One of the most important Romanian holidays, Saint Nicholas, celebrated on December 6 represents the start of the winter holiday season. For Romanians Saint Nicholas Day is the messenger of all the joy and happiness Christmas holiday will bring.
But, above all, the story of Saint Nicholas is a mix of history and myth, of generosity and violence and of despair transformed into hope. Few saints have been so loved, and few carry so many traditions, beliefs, and legends.
The legend says that Saint Nicholas (Mos Nicolae in Romanian) comes by the households’ windows and leaves presents in the children’s boots or silver twigs for the others, as punishment for those who have been naughty or disobeyed their parents. In some areas a walnut branch or thin twigs with gold, silver, or bronze gilded walnuts are left as a warning that behavior needs to improve. The rods are most often placed in shoes along with candy to acknowledge that the child has done some naughty things over the year.
Many legends and stories have been told about St. Nicholas deeds through the centuries. The real Sf. Nicholas was raised by a devout Christian to assist the needy, the sick and the suffering. He was born in Patara, Turkey (at that time was Greek territory) and became Bishop Nicholas of Myra Lycia in the forth century, known for his generosity, love for children and concern for sailors and ships. He died December 6, 343, in Myra and was buried in his cathedral’s church and the anniversary of his death became St. Nicholas Day, day widely celebrated in the World and especially in Europe, by Catholics and Orthodox. The stories of his goodness and generosity are still recounted as a great worker of miracles (rescuing murdered children, giving dowry gold or bringing gifts, saving innocents and sailors).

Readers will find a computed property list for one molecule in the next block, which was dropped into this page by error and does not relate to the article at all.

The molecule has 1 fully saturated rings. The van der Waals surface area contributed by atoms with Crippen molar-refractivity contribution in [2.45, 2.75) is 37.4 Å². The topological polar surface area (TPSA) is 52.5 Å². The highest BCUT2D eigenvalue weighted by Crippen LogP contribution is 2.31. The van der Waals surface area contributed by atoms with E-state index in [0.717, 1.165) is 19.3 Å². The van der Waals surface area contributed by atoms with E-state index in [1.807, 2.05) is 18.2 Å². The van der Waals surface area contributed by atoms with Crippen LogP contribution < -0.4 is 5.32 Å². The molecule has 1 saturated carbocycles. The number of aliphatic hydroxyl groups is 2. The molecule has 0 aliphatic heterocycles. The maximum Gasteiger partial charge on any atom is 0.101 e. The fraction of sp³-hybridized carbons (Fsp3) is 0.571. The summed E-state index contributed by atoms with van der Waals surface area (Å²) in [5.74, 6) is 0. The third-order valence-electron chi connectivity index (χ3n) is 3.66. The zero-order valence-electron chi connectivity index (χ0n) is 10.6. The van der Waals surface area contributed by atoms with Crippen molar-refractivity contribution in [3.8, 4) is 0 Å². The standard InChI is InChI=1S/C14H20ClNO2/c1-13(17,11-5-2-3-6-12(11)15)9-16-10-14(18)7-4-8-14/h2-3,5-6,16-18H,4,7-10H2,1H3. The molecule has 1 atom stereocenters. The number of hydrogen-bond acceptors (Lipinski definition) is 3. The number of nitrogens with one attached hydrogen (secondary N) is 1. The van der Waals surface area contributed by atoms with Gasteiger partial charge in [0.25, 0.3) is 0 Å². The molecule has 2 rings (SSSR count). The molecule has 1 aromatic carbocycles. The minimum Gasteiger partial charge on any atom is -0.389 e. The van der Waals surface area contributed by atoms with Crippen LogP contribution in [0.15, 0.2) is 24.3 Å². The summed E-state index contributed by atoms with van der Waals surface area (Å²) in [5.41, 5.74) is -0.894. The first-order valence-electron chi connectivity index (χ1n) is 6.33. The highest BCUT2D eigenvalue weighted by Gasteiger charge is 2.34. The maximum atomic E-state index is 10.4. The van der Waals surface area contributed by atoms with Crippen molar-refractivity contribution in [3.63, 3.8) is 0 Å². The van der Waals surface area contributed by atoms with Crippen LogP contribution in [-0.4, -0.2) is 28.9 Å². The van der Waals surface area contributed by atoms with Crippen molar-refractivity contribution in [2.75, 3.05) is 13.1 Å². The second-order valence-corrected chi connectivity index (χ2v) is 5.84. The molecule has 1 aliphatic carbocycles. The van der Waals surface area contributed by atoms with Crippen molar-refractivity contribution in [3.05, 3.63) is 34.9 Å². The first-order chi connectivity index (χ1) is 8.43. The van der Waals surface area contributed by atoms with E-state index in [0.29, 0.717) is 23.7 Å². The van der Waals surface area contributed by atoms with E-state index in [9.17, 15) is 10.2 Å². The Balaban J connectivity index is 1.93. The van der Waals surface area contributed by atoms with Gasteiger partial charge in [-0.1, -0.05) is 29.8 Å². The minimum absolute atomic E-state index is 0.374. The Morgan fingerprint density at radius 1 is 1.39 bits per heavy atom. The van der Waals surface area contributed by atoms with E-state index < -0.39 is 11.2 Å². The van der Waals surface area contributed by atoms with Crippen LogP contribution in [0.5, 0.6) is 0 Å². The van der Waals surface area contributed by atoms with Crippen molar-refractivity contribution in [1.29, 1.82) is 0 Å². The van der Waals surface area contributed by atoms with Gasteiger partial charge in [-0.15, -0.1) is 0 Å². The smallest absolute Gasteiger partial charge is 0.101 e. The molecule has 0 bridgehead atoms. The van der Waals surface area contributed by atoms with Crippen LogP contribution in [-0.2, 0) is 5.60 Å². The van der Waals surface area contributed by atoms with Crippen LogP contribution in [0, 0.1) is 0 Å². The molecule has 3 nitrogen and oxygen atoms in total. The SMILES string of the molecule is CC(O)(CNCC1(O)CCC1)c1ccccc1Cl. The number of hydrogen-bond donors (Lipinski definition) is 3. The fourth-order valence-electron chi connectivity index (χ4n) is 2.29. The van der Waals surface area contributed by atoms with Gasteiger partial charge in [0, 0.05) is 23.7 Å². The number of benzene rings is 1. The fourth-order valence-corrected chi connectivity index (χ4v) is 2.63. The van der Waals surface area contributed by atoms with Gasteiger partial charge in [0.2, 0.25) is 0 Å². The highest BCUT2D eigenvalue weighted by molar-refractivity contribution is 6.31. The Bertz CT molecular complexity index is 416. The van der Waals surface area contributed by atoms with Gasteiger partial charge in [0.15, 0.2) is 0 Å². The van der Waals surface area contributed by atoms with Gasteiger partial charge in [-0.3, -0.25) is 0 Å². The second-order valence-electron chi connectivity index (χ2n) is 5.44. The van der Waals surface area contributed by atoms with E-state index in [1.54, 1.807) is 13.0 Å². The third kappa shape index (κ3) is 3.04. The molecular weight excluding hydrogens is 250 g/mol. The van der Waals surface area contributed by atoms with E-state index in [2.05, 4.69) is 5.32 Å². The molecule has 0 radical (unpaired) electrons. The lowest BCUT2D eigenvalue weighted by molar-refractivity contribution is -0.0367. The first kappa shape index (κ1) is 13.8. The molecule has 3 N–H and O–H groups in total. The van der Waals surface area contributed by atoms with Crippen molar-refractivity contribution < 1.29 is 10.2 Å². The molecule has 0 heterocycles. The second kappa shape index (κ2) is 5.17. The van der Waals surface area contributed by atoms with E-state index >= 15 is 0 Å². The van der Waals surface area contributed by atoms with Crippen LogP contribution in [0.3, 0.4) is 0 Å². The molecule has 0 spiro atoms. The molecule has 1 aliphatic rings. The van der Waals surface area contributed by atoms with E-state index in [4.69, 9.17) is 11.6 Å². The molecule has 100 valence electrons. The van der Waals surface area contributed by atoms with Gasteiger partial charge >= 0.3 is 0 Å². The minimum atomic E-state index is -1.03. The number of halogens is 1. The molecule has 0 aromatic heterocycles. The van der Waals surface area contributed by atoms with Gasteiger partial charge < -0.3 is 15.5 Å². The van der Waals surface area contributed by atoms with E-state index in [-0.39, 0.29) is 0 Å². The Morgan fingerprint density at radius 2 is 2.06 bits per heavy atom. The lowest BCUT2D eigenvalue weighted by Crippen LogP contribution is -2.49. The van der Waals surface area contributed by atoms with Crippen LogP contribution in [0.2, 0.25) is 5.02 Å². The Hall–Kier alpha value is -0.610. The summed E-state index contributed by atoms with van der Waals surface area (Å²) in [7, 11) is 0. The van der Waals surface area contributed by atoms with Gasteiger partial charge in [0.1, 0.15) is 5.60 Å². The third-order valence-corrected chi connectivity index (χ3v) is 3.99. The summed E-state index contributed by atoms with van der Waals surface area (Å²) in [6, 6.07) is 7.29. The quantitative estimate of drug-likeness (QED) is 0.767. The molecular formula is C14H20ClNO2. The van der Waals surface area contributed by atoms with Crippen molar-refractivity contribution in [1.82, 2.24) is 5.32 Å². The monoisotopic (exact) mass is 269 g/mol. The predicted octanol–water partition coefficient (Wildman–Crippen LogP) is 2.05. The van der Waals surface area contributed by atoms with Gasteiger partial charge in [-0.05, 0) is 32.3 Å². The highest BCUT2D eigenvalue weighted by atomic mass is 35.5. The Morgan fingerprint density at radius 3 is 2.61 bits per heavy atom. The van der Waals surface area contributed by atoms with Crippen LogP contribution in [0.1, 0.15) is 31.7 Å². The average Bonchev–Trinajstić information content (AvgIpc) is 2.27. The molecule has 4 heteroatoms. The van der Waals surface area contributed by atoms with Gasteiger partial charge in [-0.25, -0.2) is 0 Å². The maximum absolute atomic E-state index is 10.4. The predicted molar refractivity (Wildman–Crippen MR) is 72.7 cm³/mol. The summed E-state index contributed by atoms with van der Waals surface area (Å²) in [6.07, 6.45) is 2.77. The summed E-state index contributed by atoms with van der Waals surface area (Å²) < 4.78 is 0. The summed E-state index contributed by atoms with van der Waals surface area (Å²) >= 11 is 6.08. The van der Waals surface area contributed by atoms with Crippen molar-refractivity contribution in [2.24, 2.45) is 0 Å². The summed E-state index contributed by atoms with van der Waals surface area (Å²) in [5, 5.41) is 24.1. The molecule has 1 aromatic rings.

Folk tradition says that St. Nicholas is the second sanctified man. He sits on God’s left side (St. Michael is on the right) and guards the Sun. Legend goes that the Sun, bored of walking always on the same road and disgusted of the human sins, continuously tries to escape. St. Nicholas doesn’t guard the Sun alone. He is helped by St. Toader. St. Toader catches the Sun in spring (when it is his celebration) and St. Nicholas catches it in the winter. The Sun always tries to escape because he knows that St. Nicholas is old and he doesn’t have a horse.
Other beliefs set St. Nicholas as the patron of those who travel on water. He was a seaman, the only one who didn’t drown during a strong storm. His prayers to God brought the others back to life. St. Nicholas also stopped the torrents from the times of Noah. St. Nicholas is also the one who helps the poor girls.
In Romanian peasant’s life, St. Nicholas plays a very important role.
A legend goes that St. Casian (celebrated on February 29) complained to God that he isn’t so important. Meantime, St. Nicholas arrived, all wet and tired, after having helped the entire night to the rescue of some people. Then God told to St. Casian that the important saints work hard and also told to leave and return after another 4 years.
According to Romanian traditional beliefs, if it snows on the sixth of December, it means that St. Nicholas has shaken his beard so winter can begin.